Morley E.W., Miller D.C. Report of an Experiment to Detect the FitzGerald-Lorentz Effect // Proc. Amer. Acad. Arts Sci., Vol. 41 (1905)

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By Edward W. Morley and Dayton C. Miller.

Presented May 10, 1905. Received May 19, 1905.

A null result was obtained in 1887,* in an experiment to detect, if possible, a difference of velocity of light in different directions owing to the motion of the apparatus towards or away from waves of light in the stationary ether. FitzGerald and Lorentz then suggested that the dimensions of the apparatus might be modified by its motion through the ether. If this modification depend on the resilience or other physical properties of the materials, it may perhaps be detected by experiment.

We have constructed two apparatus with which to examine this question. In the first, we replaced the sandstone used in 1887 by a structure of white pine. A strong cross was built up of planks, fourteen inches wide and two inches thick, and fourteen feet long. One was laid east and west, then one across it north and south, and so on. They were slightly notched where they crossed. On their intersection was secured a cast-iron bedplate for certain optical parts of the apparatus. At the ends, after filling the spaces between the planks, were bolted iron supports for our mirrors. The whole was placed on a round float, which in turn rested in a basin of mercury.

Our sixteen mirrors were each four inches in diameter. The mirrors rested each ou the points of three adjusting screws, against which they were held by springs. Ou the bedplate at the intersection of the arms of the cross were placed a plane half-silvered mirror and a compensating plate ; these had been, as is usual, cut from the same plane-parallel disk.

Figure 1 is a diagram, not to scale, of the optical arrangements. Light from a source S reaches the mirror D. Part is transmitted, reaching the mirror II. It is successively reflected to 2, 3, 4, 5, 6, 7, and 8. From 8 it returns by the same path to D, where part is reflected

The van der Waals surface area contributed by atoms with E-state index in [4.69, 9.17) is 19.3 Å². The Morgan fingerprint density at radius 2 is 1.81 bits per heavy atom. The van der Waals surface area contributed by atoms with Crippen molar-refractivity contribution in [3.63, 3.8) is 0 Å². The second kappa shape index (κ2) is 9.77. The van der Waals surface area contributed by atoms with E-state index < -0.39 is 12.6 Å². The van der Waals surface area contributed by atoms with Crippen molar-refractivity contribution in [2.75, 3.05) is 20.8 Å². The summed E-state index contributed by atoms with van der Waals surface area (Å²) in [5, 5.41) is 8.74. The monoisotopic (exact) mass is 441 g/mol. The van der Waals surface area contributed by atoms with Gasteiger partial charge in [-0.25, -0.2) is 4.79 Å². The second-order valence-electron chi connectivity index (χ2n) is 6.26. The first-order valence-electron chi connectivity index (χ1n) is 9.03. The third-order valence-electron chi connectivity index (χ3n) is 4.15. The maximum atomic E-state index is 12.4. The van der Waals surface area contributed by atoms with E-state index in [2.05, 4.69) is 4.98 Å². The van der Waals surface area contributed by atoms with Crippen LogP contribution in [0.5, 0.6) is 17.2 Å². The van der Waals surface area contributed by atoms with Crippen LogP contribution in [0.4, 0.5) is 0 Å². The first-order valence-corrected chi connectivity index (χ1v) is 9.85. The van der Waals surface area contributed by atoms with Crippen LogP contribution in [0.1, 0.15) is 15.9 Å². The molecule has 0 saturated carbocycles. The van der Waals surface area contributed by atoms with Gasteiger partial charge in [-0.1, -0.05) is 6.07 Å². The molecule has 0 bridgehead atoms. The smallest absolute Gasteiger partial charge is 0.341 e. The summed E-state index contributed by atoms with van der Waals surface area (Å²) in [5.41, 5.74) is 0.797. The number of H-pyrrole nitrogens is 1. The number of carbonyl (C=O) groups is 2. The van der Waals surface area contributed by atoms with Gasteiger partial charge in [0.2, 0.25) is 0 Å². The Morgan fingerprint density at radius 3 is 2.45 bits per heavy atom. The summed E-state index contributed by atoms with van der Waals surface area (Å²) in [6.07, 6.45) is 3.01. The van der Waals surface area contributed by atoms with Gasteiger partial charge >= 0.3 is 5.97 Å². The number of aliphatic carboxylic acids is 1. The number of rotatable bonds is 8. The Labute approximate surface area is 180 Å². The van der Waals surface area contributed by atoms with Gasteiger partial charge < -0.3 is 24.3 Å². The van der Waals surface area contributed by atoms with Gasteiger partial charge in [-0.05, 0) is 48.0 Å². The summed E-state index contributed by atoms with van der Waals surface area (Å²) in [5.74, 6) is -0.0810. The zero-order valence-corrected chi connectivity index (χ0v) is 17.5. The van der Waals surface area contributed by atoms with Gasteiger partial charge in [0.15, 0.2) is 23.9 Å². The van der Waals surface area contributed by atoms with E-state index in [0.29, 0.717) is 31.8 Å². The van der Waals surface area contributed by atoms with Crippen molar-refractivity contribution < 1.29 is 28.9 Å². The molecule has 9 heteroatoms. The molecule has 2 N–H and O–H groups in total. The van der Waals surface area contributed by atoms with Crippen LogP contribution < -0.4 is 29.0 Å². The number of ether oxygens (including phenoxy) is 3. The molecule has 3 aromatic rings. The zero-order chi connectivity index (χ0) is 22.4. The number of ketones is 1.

* On the Relative Motion of the Earth and the Luminiferous Ether. A. A. Michelson and E. W. Morley. Am. Jour. Sci., 34, 333.

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to the observer at T. Another part of the incident ray is reflected along the other arm of the cross, is similarly passed to and fro, returned, and at last transmitted to the observer. In the apparatus actually used, mirror 5 lay above 3, rather than to one side of it ; Figure 2 shows this arrangement. The whole path of the light along these mirrors was enclosed and covered, to lessen the effect of air currents and other local disturbances. An acetylene flame was carried as a source of

ror with its surface always parallel to a given surface. This we had avoided, in order to have everything about the two arms as symmetrical as possible.

We now computed the direction and velocity of the motion of the centre of the apparatus by compounding the annual motion in the orbit of the earth with the motion of the solar system towards a certain point in the heavens. During part of August, the whole of September, and nearly all of October, this motion never coincides with the plane of our apparatus. For other dates, there are two hours in each day when the motion is in the desired plane, except for two days when the two hours

light. A telescope magnifying thirty-five diameters gave distinct vision of mirror 8, at whose surface the interference fringes are apparently localized.

Figure 1.

Figure 2.

The mirrors, being silvered and polished, were put in place, and the lengths of the two paths were measured with a split rod and then made nearly equal. Establishing interferences in sodium light, we found the central part of a series of some seven hundred interferences which are brighter than the adjoining three hundred. With no long search, we could see interferences in white light, although we had provided no screw for moving a mir